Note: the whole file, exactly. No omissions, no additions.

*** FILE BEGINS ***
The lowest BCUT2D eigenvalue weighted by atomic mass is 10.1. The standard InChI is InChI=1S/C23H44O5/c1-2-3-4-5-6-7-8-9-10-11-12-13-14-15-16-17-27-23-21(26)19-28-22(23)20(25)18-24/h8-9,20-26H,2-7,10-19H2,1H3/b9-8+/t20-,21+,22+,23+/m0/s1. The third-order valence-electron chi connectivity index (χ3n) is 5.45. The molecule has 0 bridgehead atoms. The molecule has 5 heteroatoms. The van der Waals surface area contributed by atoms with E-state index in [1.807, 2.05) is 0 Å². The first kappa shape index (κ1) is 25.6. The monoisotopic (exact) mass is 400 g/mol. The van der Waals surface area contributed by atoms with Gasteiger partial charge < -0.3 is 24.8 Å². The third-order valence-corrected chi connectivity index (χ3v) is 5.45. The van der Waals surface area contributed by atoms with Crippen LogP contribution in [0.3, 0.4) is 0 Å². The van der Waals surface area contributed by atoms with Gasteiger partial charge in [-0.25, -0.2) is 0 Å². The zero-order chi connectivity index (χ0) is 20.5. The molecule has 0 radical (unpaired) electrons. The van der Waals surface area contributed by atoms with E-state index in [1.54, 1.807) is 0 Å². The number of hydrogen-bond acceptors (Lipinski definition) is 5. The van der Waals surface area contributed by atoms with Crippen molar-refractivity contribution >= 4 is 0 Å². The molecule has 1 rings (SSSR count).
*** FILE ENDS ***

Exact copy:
The lowest BCUT2D eigenvalue weighted by atomic mass is 10.1. The standard InChI is InChI=1S/C23H44O5/c1-2-3-4-5-6-7-8-9-10-11-12-13-14-15-16-17-27-23-21(26)19-28-22(23)20(25)18-24/h8-9,20-26H,2-7,10-19H2,1H3/b9-8+/t20-,21+,22+,23+/m0/s1. The third-order valence-electron chi connectivity index (χ3n) is 5.45. The molecule has 0 bridgehead atoms. The molecule has 5 heteroatoms. The van der Waals surface area contributed by atoms with E-state index in [1.807, 2.05) is 0 Å². The first kappa shape index (κ1) is 25.6. The monoisotopic (exact) mass is 400 g/mol. The van der Waals surface area contributed by atoms with Gasteiger partial charge < -0.3 is 24.8 Å². The third-order valence-corrected chi connectivity index (χ3v) is 5.45. The van der Waals surface area contributed by atoms with Crippen LogP contribution in [0.3, 0.4) is 0 Å². The van der Waals surface area contributed by atoms with Gasteiger partial charge in [-0.25, -0.2) is 0 Å². The zero-order chi connectivity index (χ0) is 20.5. The molecule has 0 radical (unpaired) electrons. The van der Waals surface area contributed by atoms with E-state index in [1.54, 1.807) is 0 Å². The number of hydrogen-bond acceptors (Lipinski definition) is 5. The van der Waals surface area contributed by atoms with Crippen molar-refractivity contribution >= 4 is 0 Å². The molecule has 1 rings (SSSR count).